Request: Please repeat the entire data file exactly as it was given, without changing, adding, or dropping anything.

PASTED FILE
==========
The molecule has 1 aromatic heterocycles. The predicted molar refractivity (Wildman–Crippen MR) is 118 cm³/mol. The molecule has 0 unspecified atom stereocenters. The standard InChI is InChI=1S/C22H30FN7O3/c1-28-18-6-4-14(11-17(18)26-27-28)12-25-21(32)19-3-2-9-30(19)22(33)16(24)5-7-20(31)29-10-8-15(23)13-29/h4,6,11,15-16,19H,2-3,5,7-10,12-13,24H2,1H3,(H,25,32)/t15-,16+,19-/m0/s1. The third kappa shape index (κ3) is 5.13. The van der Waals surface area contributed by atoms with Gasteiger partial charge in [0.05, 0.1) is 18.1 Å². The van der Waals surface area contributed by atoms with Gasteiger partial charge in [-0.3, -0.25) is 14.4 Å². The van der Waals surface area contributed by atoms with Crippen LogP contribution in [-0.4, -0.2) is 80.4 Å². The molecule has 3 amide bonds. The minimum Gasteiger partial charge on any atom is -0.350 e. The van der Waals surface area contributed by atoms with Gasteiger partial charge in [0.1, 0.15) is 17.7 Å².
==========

The molecule has 1 aromatic heterocycles. The predicted molar refractivity (Wildman–Crippen MR) is 118 cm³/mol. The molecule has 0 unspecified atom stereocenters. The standard InChI is InChI=1S/C22H30FN7O3/c1-28-18-6-4-14(11-17(18)26-27-28)12-25-21(32)19-3-2-9-30(19)22(33)16(24)5-7-20(31)29-10-8-15(23)13-29/h4,6,11,15-16,19H,2-3,5,7-10,12-13,24H2,1H3,(H,25,32)/t15-,16+,19-/m0/s1. The third kappa shape index (κ3) is 5.13. The van der Waals surface area contributed by atoms with Gasteiger partial charge in [0.05, 0.1) is 18.1 Å². The van der Waals surface area contributed by atoms with Gasteiger partial charge in [-0.3, -0.25) is 14.4 Å². The van der Waals surface area contributed by atoms with Crippen LogP contribution in [-0.4, -0.2) is 80.4 Å². The molecule has 3 amide bonds. The minimum Gasteiger partial charge on any atom is -0.350 e. The van der Waals surface area contributed by atoms with Gasteiger partial charge in [0.1, 0.15) is 17.7 Å².